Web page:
Spurs head coach Popovich directs his team against the Grizzlies during the fourth quarter in Game 3 of their NBA Western Conference final playoff basketball series in Memphis

Gregg Popovich explains benching all five starters after sluggish start to Game 3 against the Grizzlies

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The Spurs ended up with a compelling overtime victory in Game 3 of the Western Conference Finals, but it certainly didn’t start out as a game that would end in San Antonio’s favor.

Whether due to the extended layoff between games or because of the desperate nature of the Grizzlies, the Spurs were knocked on their heels from the opening tip, and were overwhelmed by a Memphis team that was clearly the aggressor.

As the Grizzlies forced seven turnovers in the game’s first seven minutes on the way to jumping out to a quick 11-point lead, Spurs head coach Gregg Popovich didn’t at all like what he was seeing. But while most coaches would simply call time outs to try to right the ship while being fearful of messing with their regular rotations, Popovich felt that a more drastic measure was required in order to shake his team up.

After 7:07 had gone by in the first quarter and with his team trailing 16-5, Popovich subbed out all five of his starters at once. It was a bold move that didn’t pay immediate dividends; the Grizzlies extended their lead to as many as 18 points before the first quarter was through. But it got his team’s attention, and the Spurs began to chip away at the large deficit with the starters back in midway through the second quarter.

It would have been seen as a panic move by most, but Popovich is among the most tenured and respected coaches in the game, as well as someone whom his players completely trust. He is a member of a very small group of coaches who could get away with something like this without losing his players, and he explained the rationale for his unorthodox decision afterward.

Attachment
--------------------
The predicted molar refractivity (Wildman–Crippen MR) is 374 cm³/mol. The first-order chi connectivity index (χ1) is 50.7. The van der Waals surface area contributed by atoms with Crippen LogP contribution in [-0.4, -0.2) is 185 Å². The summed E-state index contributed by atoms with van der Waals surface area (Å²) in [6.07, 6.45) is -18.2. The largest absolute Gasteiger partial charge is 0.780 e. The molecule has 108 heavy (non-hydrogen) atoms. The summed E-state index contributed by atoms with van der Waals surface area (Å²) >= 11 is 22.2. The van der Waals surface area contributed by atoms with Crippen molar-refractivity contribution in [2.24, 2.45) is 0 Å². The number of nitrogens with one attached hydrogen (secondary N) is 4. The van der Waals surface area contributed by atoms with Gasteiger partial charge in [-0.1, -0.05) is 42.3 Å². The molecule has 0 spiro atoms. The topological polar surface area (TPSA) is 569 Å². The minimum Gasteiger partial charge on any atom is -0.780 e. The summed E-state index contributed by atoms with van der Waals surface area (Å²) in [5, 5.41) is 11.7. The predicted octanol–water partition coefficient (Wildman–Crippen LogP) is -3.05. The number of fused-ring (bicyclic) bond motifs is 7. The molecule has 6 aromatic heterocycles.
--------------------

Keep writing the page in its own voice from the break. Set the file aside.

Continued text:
“Well, to start the game, you all saw it; I don’t remember the stats,” Popovich said. “We had maybe eight turnovers in the first quarter. It looked like those five guys had been asleep since Tuesday, and so we thought we might as well get five different bodies out there and at least start to compete and not be as sloppy as that group looked. For whatever reason, I have no clue, but it was one of the worst starts I’ve ever seen. We just made the change and hoped we could sustain the hit, get the guys back in, and it was a real test of their character to continue to pound and pound and pound.  That’s what happened.

“Really proud of their ‑‑ not really their effort so much but their ability to mentally hang in and stick with each other and continue to play.”

Popovich knows his guys, and the move worked to perfection. San Antonio had cut the lead that was once 18 points down to just four by halftime, and the starters regained their focus the rest of the way.

Steve Kerr on Stephen Curry: “it’s not an injury”

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In the age of social media and spin, the idea of a nuanced answer — where there is some truth to a statement, but it is not the only reason for something — gets drowned out.

For example, let’s take the case of Stephen Curry‘s below-par performance against the Oklahoma City Thunder (he was 6-of-20 shooting with six turnovers in Game 4 and is 5-of-21 from three in the last two games). A report came out Wednesday morning saying Curry was only 70 percent following his knee surgery, which first led to a lot of silly “excuses” comments on Twitter. This led to Steve Kerr denying the injury, via Ben Bolch of the Los Angeles Times.

Here’s a radical idea: Curry’s struggles are a combination of things.

Yes, the improved, athletic, and lengthy Thunder defense is giving Curry problems. They are meeting him out high, often doubling off the pick-and-roll, and when that pick is set by Draymond Green Kevin Durant and his length is doing a great job of blowing that play up. Also, it is clear the physical exertion of guarding Russell Westbrook is wearing Curry down.

But also, he has lacked the explosiveness we saw lift him to a second consecutive MVP during the season. He’s had great quarters — the fourth and OT in Game 4 vs. Portland, and the second quarter of Game 2 vs. OKC — but he has not been the consistent force we are used to seeing.